Herbal remedies for Diabetes
Article page |
Health page |
Diabetes mellitus is a complex metabolic disorder resulting from either insulin insufficiency or insulin dysfunction. Type I diabetes (insulin dependent) is caused due to insulin insufficiency because of lack of functional beta cells. Patients suffering from this are therefore totally dependent on exogenous source of insulin while patients suffering from Type II diabetes (insulin independent) are unable to respond to insulin and can be treated with dietary changes, exercise and medication. Type II diabetes is the more common form of diabetes constituting 90% of the diabetic population. Symptoms for both diabetic conditions may include: (i) high levels of sugar in the blood; (ii) unusual thirst; (iii) frequent urination; (iv) extreme hunger and loss of weight; (v) blurred vision; (vi) nausea and vomiting; (vii) extreme weakness and tiredness; (viii) irritability, mood changes etc.
List of Indian herbs used to treat diabetes
A couple of studies have found that cinnamon improves blood glucose control in people with type 2 diabetes. In the first study, 60 people with type 2 diabetes were divided into six groups. Three groups took 1, 3 or 6 g of cinnamon a day and the remaining three groups consumed 1, 3 or 6 g of placebo capsules. After 40 days, all three doses of cinnamon significantly reduced fasting blood glucose, triglycerides, LDL cholesterol, and total cholesterol.
In another study, 79 people with type 2 diabetes (not on insulin therapy but treated with other diabetes medication or diet) took either a cinnamon extract (equivalent to 3 g of cinnamon powder) or a placebo capsule three times a day.
After four months, there was a slight but statistically significant reduction in fasting blood glucose levels in people who took the cinnamon (10.3%) compared with the placebo group (3.4%), however, there was no significant difference in glycosylated hemoglobin or lipid profiles. For more about cinnamon, read Cinnamon and Blood Sugar and Is Cinnamon a Proven Diabetes Remedy?
Trigonella foenum graecum: (fenugreek)
It is found all over India and the fenugreek seeds are usually used as one of the major constituents of Indian spices. 4-hydroxyleucine, a novel amino acid from fenugreek seeds increased glucose stimulated insulin release by isolated islet cells in both rats and humans Oral administration of 2 and 8 g/kg of plant extract produced dose dependent decrease in the blood glucose levels in both normal as well as diabetic rats Administration of fenugreek seeds also improved glucose metabolism and normalized creatinine kinase activity in heart, skeletal muscle and liver of diabetic rats. It also reduced hepatic and renal glucose-6-phosphatase and fructose −1,6-biphosphatase activity This plant also shows antioxidant activity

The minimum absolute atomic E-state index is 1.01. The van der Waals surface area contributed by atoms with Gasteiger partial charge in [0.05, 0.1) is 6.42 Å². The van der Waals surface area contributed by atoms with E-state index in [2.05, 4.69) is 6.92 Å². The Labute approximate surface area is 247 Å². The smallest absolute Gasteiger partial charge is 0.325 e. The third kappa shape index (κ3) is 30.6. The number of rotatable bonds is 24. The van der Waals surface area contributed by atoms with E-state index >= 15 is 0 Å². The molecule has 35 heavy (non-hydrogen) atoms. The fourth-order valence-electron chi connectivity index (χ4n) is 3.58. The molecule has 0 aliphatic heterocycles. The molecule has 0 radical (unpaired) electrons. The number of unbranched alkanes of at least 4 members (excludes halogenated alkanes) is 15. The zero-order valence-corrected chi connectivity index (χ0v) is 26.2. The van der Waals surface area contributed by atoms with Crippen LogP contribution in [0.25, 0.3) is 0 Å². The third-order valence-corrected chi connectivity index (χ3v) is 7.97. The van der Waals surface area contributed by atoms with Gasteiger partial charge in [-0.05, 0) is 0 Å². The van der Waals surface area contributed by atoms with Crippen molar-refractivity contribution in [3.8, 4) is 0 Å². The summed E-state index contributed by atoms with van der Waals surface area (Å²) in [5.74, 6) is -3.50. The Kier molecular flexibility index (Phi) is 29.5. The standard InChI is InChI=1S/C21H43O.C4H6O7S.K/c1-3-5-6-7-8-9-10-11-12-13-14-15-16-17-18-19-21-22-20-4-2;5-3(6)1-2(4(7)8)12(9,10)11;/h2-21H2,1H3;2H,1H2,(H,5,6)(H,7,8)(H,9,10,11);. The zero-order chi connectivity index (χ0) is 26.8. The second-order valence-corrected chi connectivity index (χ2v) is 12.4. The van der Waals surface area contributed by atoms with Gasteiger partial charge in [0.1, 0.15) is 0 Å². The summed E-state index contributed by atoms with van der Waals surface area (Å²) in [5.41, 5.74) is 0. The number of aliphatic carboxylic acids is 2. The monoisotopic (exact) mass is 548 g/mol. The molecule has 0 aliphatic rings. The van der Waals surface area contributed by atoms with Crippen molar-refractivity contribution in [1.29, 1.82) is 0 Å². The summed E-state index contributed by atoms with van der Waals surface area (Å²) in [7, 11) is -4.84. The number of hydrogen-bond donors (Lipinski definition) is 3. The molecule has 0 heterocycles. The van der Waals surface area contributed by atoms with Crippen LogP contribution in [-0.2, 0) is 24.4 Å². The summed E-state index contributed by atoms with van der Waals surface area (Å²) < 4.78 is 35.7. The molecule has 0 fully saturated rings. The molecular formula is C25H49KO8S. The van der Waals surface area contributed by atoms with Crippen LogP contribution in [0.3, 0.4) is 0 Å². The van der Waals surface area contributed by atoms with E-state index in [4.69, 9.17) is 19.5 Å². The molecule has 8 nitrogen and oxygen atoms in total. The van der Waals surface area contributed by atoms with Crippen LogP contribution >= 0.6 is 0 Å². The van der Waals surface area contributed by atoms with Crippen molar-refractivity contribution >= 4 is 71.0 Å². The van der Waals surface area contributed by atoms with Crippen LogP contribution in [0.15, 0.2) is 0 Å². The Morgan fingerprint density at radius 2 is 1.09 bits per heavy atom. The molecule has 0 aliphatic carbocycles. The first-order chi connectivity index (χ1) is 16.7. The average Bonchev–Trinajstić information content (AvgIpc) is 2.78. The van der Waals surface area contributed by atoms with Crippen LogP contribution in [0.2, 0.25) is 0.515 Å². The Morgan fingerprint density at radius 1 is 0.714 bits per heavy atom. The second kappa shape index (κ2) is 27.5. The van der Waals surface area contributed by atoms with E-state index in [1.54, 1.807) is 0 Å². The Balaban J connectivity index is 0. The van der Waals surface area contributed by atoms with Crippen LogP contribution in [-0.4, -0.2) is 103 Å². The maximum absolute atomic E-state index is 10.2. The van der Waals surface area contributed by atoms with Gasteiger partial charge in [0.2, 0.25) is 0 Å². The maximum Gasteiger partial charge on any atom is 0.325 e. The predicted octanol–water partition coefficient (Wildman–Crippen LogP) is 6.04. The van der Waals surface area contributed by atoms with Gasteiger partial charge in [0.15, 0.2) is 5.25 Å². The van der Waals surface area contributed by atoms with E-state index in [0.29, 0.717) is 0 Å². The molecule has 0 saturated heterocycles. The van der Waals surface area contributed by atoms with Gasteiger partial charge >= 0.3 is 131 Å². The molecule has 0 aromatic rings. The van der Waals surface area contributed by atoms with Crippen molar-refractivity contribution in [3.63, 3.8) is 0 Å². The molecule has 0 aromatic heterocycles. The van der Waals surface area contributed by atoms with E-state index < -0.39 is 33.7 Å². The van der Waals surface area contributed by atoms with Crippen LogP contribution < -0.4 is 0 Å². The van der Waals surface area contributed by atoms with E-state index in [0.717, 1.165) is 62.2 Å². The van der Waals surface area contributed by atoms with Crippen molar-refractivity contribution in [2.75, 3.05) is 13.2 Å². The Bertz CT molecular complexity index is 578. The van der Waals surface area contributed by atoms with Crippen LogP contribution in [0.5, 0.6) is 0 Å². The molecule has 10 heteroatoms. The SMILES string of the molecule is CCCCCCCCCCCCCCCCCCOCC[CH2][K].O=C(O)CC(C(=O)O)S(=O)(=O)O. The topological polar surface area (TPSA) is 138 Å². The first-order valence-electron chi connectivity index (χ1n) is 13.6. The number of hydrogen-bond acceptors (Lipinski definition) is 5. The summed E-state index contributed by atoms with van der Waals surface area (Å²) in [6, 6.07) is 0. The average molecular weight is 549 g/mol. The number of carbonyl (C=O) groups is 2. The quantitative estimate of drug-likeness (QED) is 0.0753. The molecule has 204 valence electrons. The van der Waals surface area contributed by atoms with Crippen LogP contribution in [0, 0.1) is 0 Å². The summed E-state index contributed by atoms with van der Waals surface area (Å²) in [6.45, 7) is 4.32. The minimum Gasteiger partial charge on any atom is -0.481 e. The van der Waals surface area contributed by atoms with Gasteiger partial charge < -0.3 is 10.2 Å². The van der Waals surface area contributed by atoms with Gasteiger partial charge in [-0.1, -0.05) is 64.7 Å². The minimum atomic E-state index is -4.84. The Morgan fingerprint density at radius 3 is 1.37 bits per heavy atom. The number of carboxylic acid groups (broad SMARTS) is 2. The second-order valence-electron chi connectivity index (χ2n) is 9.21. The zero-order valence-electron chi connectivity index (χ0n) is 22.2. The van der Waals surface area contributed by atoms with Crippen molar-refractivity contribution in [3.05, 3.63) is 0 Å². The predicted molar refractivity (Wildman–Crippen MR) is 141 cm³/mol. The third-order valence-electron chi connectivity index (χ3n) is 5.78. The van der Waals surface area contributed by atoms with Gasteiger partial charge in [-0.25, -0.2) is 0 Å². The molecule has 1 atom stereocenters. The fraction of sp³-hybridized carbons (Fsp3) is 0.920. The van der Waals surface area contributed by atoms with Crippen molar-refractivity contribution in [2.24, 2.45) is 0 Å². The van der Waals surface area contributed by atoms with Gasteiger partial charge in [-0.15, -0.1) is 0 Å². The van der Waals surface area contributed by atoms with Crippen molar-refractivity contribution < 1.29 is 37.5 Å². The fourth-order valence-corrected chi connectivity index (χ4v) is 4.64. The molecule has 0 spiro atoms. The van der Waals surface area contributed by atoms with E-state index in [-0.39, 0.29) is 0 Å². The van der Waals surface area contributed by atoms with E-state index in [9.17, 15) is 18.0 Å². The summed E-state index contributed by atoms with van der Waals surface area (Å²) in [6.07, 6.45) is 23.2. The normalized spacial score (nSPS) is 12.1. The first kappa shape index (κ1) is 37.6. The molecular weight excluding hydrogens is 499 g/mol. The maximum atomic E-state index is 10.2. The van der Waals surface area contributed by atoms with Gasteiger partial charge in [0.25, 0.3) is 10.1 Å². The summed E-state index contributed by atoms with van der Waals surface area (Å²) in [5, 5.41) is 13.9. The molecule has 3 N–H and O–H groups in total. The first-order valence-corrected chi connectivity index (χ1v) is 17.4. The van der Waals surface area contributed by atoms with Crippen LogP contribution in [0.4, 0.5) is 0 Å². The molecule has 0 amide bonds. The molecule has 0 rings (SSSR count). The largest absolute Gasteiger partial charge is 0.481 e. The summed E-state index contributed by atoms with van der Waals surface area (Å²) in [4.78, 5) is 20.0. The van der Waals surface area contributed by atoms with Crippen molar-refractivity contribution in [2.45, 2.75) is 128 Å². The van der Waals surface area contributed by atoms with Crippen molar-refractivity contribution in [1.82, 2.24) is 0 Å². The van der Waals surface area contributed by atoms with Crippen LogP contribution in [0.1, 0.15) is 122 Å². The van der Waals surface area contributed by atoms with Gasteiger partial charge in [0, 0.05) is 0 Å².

Momordica charantia: (bitter gourd)
Momordica charantia is commonly used as an antidiabetic and antihyperglycemic agent in India as well as other Asian countries. Extracts of fruit pulp, seed, leaves and whole plant was shown to have hypoglycemic effect in various animal models. Polypeptide p, isolated from fruit, seeds and tissues of M. charantia showed significant hypoglycemic effect when administered subcutaneously to langurs and humans . Ethanolic extracts of M. charantia (200 mg/kg) showed an antihyperglycemic and also hypoglycemic effect in normal and STZ diabetic rats. This may be because of inhibition of glucose-6-phosphatase besides fructose-1, 6-biphosphatase in the liver and stimulation of hepatic glucose-6-phosphate dehydrogenase activities
Allium cepa: (onion)
Various ether soluble fractions as well as insoluble fractions of dried onion powder show anti-hyperglycemic activity in diabetic rabbits. Allium cepa is also known to have antioxidant and hypolipidaemic activity. Administration of a sulfur containing amino acid from Allium cepa, S-methyl cysteine sulphoxide (SMCS) (200 mg/kg for 45 days) to alloxan induced diabetic rats significantly controlled blood glucose as well as lipids in serum and tissues and normalized the activities of liver hexokinase, glucose 6-phosphatase and HMG Co A reductase When diabetic patients were given single oral dose of 50 g of onion juice, it significantly controlled post-prandial glucose levels